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Is this meatless meal too delicious for Lent?

Eggplant stuffed with tuna

Magdanatka | Shutterstock | Altered by Aleteia

John Touhey - published on 03/05/24

The first time I tried Eggplant Stuffed with Tuna it was so shockingly good I felt a bit guilty. Should I enjoy a meatless Friday meal this much during Lent?

On Fridays during Lent, Catholics are required to abstain from meat. (It is also something we are invited to do on Fridays all year round.) With that in mind, Aleteia has provided a Meatless Meal Planner to help those who are looking for interesting meals beyond the usual cheese pizza or tuna casserole.

Here’s my quandary: This week’s dish may simply be too tasty for Lent. I mean, the Lenten season is supposed to be about abstinence and penitential offering. Maybe a dish as wonderful as Eggplant Stuffed with Tuna is simply not Lenten enough. Yes, it’s that good!

Simple ingredients transformed

The ingredients are simple as you will see – a large eggplant, a couple cans of tuna fish, breadcrumbs and eggs … The recipe takes a bit of preparation, but it’s nothing that even a beginning cook can’t handle. I am no master chef and the first time I tried it, the dish turned out perfect. And my wife and I were honestly shocked at how amazing it was.

Occasionally, the combination of certain basic ingredients is unexpectedly transformed into something that is almost mystically wonderful. That, of course, is the magic of cooking.

Babette and the Pietists

Have you seen the movie Babette’s Feast? If not, put it on your watch list. Pope Francis has named it his favorite film for a reason. I won’t spoil the delightful plot, but at one point a group of Pietists is served a celebratory meal that is prepared by a woman who, unbeknownst to them, was once the most lauded chef in France.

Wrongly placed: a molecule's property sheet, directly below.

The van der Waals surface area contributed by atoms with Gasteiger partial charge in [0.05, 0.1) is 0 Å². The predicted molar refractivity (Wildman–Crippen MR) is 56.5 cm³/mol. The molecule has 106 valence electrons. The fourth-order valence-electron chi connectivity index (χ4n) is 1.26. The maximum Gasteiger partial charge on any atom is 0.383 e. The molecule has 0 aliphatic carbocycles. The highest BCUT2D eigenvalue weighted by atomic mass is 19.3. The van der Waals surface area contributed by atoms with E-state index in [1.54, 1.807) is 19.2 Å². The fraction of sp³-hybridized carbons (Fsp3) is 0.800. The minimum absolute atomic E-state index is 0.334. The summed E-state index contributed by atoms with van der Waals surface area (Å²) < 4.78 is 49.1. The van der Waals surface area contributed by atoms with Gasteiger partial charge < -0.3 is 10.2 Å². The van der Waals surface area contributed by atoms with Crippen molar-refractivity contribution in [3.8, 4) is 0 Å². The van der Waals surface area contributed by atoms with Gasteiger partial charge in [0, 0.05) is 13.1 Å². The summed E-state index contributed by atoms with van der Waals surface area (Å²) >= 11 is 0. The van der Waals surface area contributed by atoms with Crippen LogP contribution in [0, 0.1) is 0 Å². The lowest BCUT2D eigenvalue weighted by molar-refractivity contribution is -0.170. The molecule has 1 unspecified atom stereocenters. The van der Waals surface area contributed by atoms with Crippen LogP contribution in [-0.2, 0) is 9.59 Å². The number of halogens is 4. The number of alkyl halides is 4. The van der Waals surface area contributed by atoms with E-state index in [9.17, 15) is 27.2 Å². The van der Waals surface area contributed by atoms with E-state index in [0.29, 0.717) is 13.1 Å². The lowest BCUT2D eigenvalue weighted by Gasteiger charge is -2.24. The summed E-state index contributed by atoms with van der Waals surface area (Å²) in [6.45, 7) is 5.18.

The Pietists are used to eating boiled fish and gruel every day, and when they get their first taste of the feast Babette has prepared, they are scandalized. But it would also be uncharitable to walk out on their hosts, and so … When eating Eggplant Stuffed with Tuna the other day, I could relate to those humble but lucky Pietists.

You have been warned

Do you suspect me of exaggerating? Well then, you will have to try making Eggplant Stuffed with Tuna and judge for yourself. Only don’t blame me if you feel a bit guilty like those Pietists in Babette’s Feast this Friday. You have indeed been warned. In any case, next Friday you can go back to having your boiled fish and gruel.

Note: The recipe requires a simple tomato sauce, so we will start with that. Then you will find the recipe for Eggplant Stuffed with Tuna. For those who are averse to eggplant and/or tuna, we have a quick guide to preparing spaghetti squash that can be served with the tomato sauce. It is also very tasty.

Quick homemade tomato sauce

Homemade tomato sauce is much tastier and healthier than the average jarred sauce. This basic version is simple to prepare and can be made in half an hour. You will want to prepare this sauce before making the eggplant recipe that follows. However, it is not absolutely necessary for the eggplant recipe, so if you are pressed for time, you can skip the sauce.


  • 1 15-ounce can of petite diced tomatoes
  • 1 small onion, 1 stalk celery, 1 carrot, 2 cloves garlic
  • 2 tbsp olive oil
  • Seasoning – ½ tspn oregano, ½ tspn basil, a dash of salt and pepper

Directions: Dice the onion and celery, chop the carrot and garlic fine, and sauté everything in a pan with your olive oil. When the onions are translucent, add the can of diced tomatoes and bring to a slow boil, then add herbs and simmer on low heat for 20 minutes. Done!

Eggplant Stuffed with Tuna

Ingredients (serves 2–4. Double the ingredients for each additional large eggplant.)

  • 1 large or 2 smaller eggplants (also known as aubergines)
  • 2 cans of tuna fish
  • 2 eggs
  • 15 stuffed Spanish olives (the green ones with red pimentos sold in jars)